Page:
As the global market around umbilical cord blood stem-cell treatments reaches well into the billions of dollars annually, the University of Colorado has taken a pioneering step of sorts by expanding its own cord-blood banking services into the private realm.
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ClinImmune Labs, a company owned by CU and housed at the school’s Anschutz Medical Campus in Aurora, has served as a public cord blood bank for 17 years. But ClinImmune last year began a public-private partnership with Irvine, Calif.-based CariCord Inc. to begin providing private banking.
The arrangement makes ClinImmune Labs the first Food and Drug Administration-licensed laboratory in the country doing private banking.
Cord blood banking has grown in recent years as advances in medicine have increased the number of conditions and diseases that can be treated with transplanted cord-blood stem cells. That list includes more than 80 diseases, including certain types of leukemia and various blood, immune and metabolic disorders. Analysts for investment banking firm Jefferies estimated the 2010 global market for cord blood storage to be $4 billion.
The stem cells from cord blood are considered in some ways to be a better option than those from bone marrow. In addition to a lower chance of rejection by the recipient’s body, privately banked cord blood stem cells are also more readily available for children or their siblings to use, eliminating what can often be a months-long search for a bone marrow donor. Advocates of the practice have likened the cells to a “cellular legacy for the future.”
“The benefit of cord blood is it’s available immediately,” said Dr. Brian Freed, executive director of ClinImmune Labs and a co-founder of CariCord.
ClinImmune serves many functions in addition to cord-blood banking. Its services include stem cell processing, testing for bone marrow and organ transplants, and immunology testing, among others. The lab is owned, and supported in part, by the CU School of Medicine, but as a business it also generates nearly $10 million in revenue for the school each year.
Co-founded by Freed and company chief executive Calvin Cole, CariCord licenses the company name from CU and essentially works as the client-facing operation of the private banking now being done at the school. Parents banking their children’s blood pay CariCord, while CariCord contracts with the university for processing and banking.
“(CariCord doesn’t) have to worry about building the facility, and (ClinImmune Labs doesn’t) have to worry about advertising and sales and things we don’t know anything about,” Freed said.
CariCord charges $1,695 upfront plus about $125 each following year for banking. That’s similar to the other two major players in the industry, Cord Blood Registry and Viacord. CBR charges $1,650 upfront plus $150 per year and also offers a one-time lifetime fee of $4,000. Viacord charges $1,375 upfront and $175 per year.
Where CariCord’s advantage comes in, Freed said, is in the ClinImmune Labs bank, which has stored more than 8,500 donated cord blood units at its public bank, leading to more than 725 transplants at 150 different locations around the world. ClinImmune is the public banking site for Colorado parents who donate their babies’ cord blood, but it also has contracts with the states of Arizona and California to provide public banking services. No other private bank is based in Colorado.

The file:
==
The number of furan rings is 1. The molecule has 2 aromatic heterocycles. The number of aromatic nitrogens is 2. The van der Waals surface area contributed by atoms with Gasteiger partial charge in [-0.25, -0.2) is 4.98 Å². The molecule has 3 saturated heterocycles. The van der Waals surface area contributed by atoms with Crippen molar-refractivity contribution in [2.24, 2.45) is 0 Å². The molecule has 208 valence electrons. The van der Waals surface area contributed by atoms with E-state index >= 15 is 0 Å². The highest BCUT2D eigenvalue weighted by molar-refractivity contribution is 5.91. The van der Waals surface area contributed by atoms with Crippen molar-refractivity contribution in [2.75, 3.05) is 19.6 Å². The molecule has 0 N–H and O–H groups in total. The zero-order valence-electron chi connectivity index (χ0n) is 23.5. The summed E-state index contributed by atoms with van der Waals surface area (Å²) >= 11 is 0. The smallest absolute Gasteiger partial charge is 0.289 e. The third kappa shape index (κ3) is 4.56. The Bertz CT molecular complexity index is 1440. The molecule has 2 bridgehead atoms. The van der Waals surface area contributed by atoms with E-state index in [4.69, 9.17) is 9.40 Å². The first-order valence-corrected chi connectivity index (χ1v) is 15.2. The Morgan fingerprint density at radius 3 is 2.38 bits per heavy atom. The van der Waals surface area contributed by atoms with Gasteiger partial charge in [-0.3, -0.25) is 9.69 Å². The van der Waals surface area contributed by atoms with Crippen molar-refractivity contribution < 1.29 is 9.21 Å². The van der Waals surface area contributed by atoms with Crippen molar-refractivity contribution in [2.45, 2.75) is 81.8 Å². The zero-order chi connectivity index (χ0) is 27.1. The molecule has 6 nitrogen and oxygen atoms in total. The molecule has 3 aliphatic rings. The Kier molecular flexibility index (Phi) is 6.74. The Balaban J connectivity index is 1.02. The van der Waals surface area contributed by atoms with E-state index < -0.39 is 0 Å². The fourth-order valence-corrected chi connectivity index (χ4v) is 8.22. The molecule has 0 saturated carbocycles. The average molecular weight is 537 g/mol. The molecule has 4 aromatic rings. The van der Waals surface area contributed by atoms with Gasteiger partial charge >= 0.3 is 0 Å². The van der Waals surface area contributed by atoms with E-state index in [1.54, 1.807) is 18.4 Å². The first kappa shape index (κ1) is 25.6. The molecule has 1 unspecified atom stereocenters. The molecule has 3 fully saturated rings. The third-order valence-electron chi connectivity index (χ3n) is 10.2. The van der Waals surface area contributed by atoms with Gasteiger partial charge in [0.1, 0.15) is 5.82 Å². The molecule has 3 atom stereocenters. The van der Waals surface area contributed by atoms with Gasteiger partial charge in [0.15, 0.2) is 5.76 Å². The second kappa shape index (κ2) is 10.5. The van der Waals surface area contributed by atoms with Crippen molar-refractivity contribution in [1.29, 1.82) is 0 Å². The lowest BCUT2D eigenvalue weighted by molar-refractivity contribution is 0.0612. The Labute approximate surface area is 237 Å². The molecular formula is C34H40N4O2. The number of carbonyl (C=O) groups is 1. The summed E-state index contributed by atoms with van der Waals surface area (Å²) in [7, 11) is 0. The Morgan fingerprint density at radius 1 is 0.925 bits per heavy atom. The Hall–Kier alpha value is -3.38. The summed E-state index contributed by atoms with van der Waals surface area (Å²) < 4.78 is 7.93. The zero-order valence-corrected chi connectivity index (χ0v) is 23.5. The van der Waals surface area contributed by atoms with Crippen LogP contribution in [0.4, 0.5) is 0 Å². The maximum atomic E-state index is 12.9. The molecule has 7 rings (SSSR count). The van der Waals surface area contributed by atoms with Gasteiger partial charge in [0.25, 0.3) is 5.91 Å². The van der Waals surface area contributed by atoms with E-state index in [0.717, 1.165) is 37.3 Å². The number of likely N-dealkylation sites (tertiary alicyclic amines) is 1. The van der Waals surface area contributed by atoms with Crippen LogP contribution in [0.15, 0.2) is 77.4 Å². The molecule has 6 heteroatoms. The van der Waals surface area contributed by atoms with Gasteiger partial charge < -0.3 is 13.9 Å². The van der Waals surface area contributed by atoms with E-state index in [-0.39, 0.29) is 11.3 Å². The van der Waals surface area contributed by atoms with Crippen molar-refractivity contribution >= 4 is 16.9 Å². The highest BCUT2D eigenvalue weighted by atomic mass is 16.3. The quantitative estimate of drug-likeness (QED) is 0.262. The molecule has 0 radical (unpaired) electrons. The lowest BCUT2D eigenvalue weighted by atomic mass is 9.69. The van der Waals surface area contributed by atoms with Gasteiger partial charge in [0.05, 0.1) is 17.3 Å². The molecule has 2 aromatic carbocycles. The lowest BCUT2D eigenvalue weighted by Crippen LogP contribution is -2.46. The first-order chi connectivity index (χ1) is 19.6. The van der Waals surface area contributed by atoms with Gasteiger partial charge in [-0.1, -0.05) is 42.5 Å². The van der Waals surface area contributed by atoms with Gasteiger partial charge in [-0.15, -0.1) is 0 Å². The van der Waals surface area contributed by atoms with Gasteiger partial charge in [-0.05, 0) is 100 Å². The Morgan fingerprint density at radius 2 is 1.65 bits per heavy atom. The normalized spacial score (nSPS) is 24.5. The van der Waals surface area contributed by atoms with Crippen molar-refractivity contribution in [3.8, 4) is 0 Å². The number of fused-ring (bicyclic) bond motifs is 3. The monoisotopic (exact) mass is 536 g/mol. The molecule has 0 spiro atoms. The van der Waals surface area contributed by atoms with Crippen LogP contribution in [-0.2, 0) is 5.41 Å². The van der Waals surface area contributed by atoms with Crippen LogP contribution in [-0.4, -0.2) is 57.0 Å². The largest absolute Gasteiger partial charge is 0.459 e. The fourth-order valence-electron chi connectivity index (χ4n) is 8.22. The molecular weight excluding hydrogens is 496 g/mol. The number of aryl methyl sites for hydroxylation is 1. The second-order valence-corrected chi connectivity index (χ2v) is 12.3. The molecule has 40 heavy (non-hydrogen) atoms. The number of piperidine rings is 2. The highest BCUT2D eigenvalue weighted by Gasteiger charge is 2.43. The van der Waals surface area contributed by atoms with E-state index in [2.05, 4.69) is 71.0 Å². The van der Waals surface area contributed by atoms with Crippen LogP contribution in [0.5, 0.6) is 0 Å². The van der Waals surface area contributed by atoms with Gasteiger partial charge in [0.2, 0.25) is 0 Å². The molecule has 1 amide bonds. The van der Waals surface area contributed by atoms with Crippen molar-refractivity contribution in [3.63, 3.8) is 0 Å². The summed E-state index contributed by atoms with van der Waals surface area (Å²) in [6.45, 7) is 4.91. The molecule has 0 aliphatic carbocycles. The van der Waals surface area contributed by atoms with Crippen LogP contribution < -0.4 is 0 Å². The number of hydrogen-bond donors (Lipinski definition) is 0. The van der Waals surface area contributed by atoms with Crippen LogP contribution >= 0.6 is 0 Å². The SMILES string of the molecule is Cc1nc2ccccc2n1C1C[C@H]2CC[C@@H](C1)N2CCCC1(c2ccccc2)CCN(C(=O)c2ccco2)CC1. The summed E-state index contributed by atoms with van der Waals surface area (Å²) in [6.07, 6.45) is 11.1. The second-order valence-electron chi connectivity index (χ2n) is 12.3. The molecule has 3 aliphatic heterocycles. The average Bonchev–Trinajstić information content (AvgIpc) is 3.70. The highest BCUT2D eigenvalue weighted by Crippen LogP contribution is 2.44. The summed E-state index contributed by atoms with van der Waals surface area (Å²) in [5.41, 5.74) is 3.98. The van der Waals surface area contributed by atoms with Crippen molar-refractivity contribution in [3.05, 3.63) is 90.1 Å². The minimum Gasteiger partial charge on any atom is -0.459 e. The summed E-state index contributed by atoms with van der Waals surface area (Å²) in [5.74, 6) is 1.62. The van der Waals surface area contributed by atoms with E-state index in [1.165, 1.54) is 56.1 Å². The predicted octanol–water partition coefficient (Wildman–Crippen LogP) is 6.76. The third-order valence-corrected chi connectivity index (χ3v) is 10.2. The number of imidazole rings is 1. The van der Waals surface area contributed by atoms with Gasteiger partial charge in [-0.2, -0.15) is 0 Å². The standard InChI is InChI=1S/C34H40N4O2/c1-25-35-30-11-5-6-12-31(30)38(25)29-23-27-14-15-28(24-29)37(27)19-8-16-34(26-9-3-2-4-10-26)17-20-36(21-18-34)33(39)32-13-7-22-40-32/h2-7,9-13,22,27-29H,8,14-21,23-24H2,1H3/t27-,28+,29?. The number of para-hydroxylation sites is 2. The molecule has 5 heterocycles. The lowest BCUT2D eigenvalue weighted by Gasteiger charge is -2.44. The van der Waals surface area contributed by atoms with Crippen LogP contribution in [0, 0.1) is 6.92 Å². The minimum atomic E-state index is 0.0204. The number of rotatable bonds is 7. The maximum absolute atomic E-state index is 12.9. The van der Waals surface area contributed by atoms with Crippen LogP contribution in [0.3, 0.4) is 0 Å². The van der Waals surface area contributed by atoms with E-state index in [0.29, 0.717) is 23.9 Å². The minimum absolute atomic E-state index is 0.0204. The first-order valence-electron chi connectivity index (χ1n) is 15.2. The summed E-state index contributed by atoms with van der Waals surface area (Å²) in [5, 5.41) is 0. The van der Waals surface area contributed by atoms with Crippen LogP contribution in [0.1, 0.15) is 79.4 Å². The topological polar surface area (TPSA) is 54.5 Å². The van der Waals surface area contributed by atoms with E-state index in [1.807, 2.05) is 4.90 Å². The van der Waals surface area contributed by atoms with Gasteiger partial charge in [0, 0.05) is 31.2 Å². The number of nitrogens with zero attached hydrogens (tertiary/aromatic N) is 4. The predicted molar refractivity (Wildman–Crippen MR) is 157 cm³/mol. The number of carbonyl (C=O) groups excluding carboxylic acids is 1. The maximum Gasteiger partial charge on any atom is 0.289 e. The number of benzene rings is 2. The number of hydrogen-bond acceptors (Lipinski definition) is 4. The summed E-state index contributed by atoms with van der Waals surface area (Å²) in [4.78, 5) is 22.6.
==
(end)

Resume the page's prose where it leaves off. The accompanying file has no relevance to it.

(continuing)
While public cord-blood banks are required to gain FDA licensure, the requirements for private cord blood banks are much less stringent. In addition to skeptics questioning the value of private banking in relation to the cost, a 2014 Wall Street Journal report noted that the private banking industry has dealt with instances of “dirty storage conditions, leaky blood samples and firms going out of business.”
Such challenges make for an easy marketing pitch for CariCord and ClinImmune.
“Our attitude is, why not store them where we actually transplant them,” Freed said, adding that cord-blood transplants are done on a regular basis at CU. “You wouldn’t find that in any other private bank.”
Since launching CariCord in February 2014, Freed estimates that CariCord and ClinImmune have been doing about 50 private bankings per month.
Estimates vary as to where the cord-blood banking industry is headed. The Jefferies report estimated that the industry would grow from that $4 billion mark in 2010 to $15 billion this year.
Brian Tanquilut, a stock analyst at Jefferies, believes the industry’s growth has and will taper some because the global economic downturn impacted birth rates and made private banking too expensive for many families. But he acknowledges that the industry has no doubt grown rapidly.
Tanquilut said the competitive advantage a company such as CariCord might have in partnering with CU probably is negligible. Much of the consumer decisionmaking for cord banking in the United States, he said, is based on recommendations from physicians and the prices companies charge. If doctors start recommending CariCord because of ClinImmune Labs’ FDA licensure, though, he said that could make a difference.
“It’s a good branding tool,” Tanquilut said, “to be able to say, ‘We’re FDA approved,’ ”
Joshua Lindenstein can be reached at 303-630-1943, 970-416-7343 or firstname.lastname@example.org. Follow him on Twitter at @joshlindenstein.